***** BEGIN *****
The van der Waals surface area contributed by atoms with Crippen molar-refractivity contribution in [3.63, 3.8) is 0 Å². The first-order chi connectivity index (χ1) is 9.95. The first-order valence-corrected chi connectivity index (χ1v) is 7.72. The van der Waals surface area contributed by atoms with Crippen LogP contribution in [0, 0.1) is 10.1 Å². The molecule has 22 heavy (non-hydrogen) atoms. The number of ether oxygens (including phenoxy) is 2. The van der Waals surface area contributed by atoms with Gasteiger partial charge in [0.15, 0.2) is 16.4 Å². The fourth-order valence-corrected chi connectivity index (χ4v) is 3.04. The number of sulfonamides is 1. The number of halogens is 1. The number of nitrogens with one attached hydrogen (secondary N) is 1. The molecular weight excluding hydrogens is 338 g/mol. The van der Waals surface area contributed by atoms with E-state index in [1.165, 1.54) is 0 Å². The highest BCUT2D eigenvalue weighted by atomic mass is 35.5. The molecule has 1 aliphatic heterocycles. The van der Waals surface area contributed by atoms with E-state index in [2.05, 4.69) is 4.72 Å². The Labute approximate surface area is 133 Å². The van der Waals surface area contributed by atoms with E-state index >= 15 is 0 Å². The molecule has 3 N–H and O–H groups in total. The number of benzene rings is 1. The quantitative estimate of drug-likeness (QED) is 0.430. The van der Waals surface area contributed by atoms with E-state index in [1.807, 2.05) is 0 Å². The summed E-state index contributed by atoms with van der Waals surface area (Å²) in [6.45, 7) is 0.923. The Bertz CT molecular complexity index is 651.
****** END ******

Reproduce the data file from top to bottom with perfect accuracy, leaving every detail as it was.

The van der Waals surface area contributed by atoms with Crippen molar-refractivity contribution in [3.63, 3.8) is 0 Å². The first-order chi connectivity index (χ1) is 9.95. The first-order valence-corrected chi connectivity index (χ1v) is 7.72. The van der Waals surface area contributed by atoms with Crippen LogP contribution in [0, 0.1) is 10.1 Å². The molecule has 22 heavy (non-hydrogen) atoms. The number of ether oxygens (including phenoxy) is 2. The van der Waals surface area contributed by atoms with Gasteiger partial charge in [0.15, 0.2) is 16.4 Å². The fourth-order valence-corrected chi connectivity index (χ4v) is 3.04. The number of sulfonamides is 1. The number of halogens is 1. The number of nitrogens with one attached hydrogen (secondary N) is 1. The molecular weight excluding hydrogens is 338 g/mol. The van der Waals surface area contributed by atoms with E-state index in [1.165, 1.54) is 0 Å². The highest BCUT2D eigenvalue weighted by atomic mass is 35.5. The molecule has 1 aliphatic heterocycles. The van der Waals surface area contributed by atoms with E-state index in [2.05, 4.69) is 4.72 Å². The Labute approximate surface area is 133 Å². The van der Waals surface area contributed by atoms with E-state index >= 15 is 0 Å². The molecule has 3 N–H and O–H groups in total. The number of benzene rings is 1. The quantitative estimate of drug-likeness (QED) is 0.430. The van der Waals surface area contributed by atoms with E-state index in [1.807, 2.05) is 0 Å². The summed E-state index contributed by atoms with van der Waals surface area (Å²) in [6.45, 7) is 0.923. The Bertz CT molecular complexity index is 651.